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The Holy Trinity: Ingredient Trios


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The Holy Trinity: Ingredient Trios

It's an almost universally established belief that three is a magic number. In sales, speech-writing and literary convention there exists a "rule of three" based on the notion that people tend to best remember things presented in groups of (you guessed it) three. In everyday society there also exists the maxim "good things come in threes", which, though issued mainly in relation to superstition and religion, is highly applicable in the culinary world. In point of fact, there exists a holy trinity of cuisine, which alludes to the Holy Trinity of the Christian faith but refers a little less-religiously to ingredient teams that crop up in particular types of cuisine.

A holy trinity in cooking is essentially a flavour base and is typically arrived at by sauteing a combination of any three aromatic vegetables, herbs or spices. Cooking these few base ingredients in butter or oil releases their flavour, which is, in turn, infused into a mixture when other ingredients are added. This technique is most typically used when creating sauces, soups, stews and stir-fries.

Perhaps the most notorious holy trinity referred to in cuisine (particularly by world-renowned Louisiana chef Paul Prudhomme) is the Cajun Holy Trinity. It's an ingredient team that forms the flavour base of almost every Cajun (and Creole) dish imaginable (gumbo, jambalaya, etoufée; to name a few) and consists of chopped bell peppers (usually green), onions and celery. Though the Cajun Holy Trinity varies slightly from region to region (sometimes tomato or garlic are substitutes for celery) and additional spices like cayenne pepper, parsley, thyme and bay leaves can be used in concert with it, it's a prime example of how essential certain ingredients are to a specific type of cuisine.

Onions, carrots and celery form the holy trinity commonly referred to as a mirepoix. Originating in French cuisine (and named after a French town), the mirepoix has become a classic culinary trio serving as flavour base for numerous soup, stew and sauce recipes. To prepare a mirepoix, the aromatic vegetables are finely chopped and combined in a traditional 2:1:1 ratio of onions, carrots and celery. The sweetness of these vegetables is brought out by gently cooking them in butter. Variations might include a white mirepoix, which substitutes either parsnips or the white part of leeks for the carrots; a mirepoix au gras, in which ham and/or pork bellies are added to the original mirepoix; or a matignon, which sees ham and mushrooms added.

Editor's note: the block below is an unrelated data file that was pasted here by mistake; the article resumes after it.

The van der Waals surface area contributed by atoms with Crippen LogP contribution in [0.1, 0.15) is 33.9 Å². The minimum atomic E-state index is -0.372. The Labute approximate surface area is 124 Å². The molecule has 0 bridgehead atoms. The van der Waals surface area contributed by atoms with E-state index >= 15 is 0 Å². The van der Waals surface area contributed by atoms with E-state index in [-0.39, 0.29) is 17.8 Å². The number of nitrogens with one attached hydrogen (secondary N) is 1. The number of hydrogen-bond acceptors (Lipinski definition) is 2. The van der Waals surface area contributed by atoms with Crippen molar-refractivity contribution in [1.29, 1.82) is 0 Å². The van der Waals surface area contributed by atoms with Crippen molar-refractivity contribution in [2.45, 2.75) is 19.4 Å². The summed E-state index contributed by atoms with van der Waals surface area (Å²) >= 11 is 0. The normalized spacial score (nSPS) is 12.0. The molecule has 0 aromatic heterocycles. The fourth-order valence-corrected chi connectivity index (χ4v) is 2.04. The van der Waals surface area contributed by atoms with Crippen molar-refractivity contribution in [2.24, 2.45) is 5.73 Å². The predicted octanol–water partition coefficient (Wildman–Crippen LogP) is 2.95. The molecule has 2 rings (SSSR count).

French cuisine also sees a couple of other flavour base trinities, such as the very rich cream, butter and eggs trio typically found in French haute cuisine. And the bouquet garni, which is a combination of parsley, thyme and bay leaves either tied together with a string, or placed in a sachet or strainer to be boiled with ingredients for stocks, soups and stews and removed prior to serving (Beef Bourguignon is an example of a dish prepared with the bouquet garni).

Tomato, garlic and basil constitute the holy trinity of Italian cuisine. Typically used to create a marinara sauce, oregano and/or onion are often incorporated into the basic trio. Marinara sauce can be served over pasta, used as a base for more complex sauces or pizza, or added to baked dishes and stir-fries. Another trio in Italian cooking, the soffritto, is essentially a mirepoix: onions, carrots and celery. Rather than sautéing the ingredients in butter, Italian cuisine directs cooking in olive oil. Occasionally other ingredients are added such as garlic, leeks, fennel, oregano and/or other chopped herbs.

Apart from Cajun, French and Italian cuisine, holy trinity flavour bases exist in a variety of cultures around the world. Other cultural examples of holy trinities include Indian (the "wet" trinity: garlic, onion and ginger), Mexican (corn, beans and chilies), Thai (galangal, kaffir lime and lemon grass) and Szechuan (green garlic, ginger and chili peppers).

Taking a step beyond ingredient teams, some more generalized complementary food trios could include the English traditional (and sometimes uttered tongue-in-cheek) "meat and two veg" or "fish, chips and mushy peas". Also, in the past few years the "holy trinity of fowl" has been introduced as Turducken: a questionable combination in which a turkey is stuffed with a duck, which is stuffed with a chicken.

Although three is such a mystical and magic number and though the deceptively religious designation "holy trinity" might suggest otherwise, there is no hard-and-fast rule when it comes to building a flavour base trio. By following some of the classic combinations/techniques discussed above and by adding or subtracting aromatic ingredients, essentially improvising, each one of us can devise a "holy trinity" that works best in your own kitchen.


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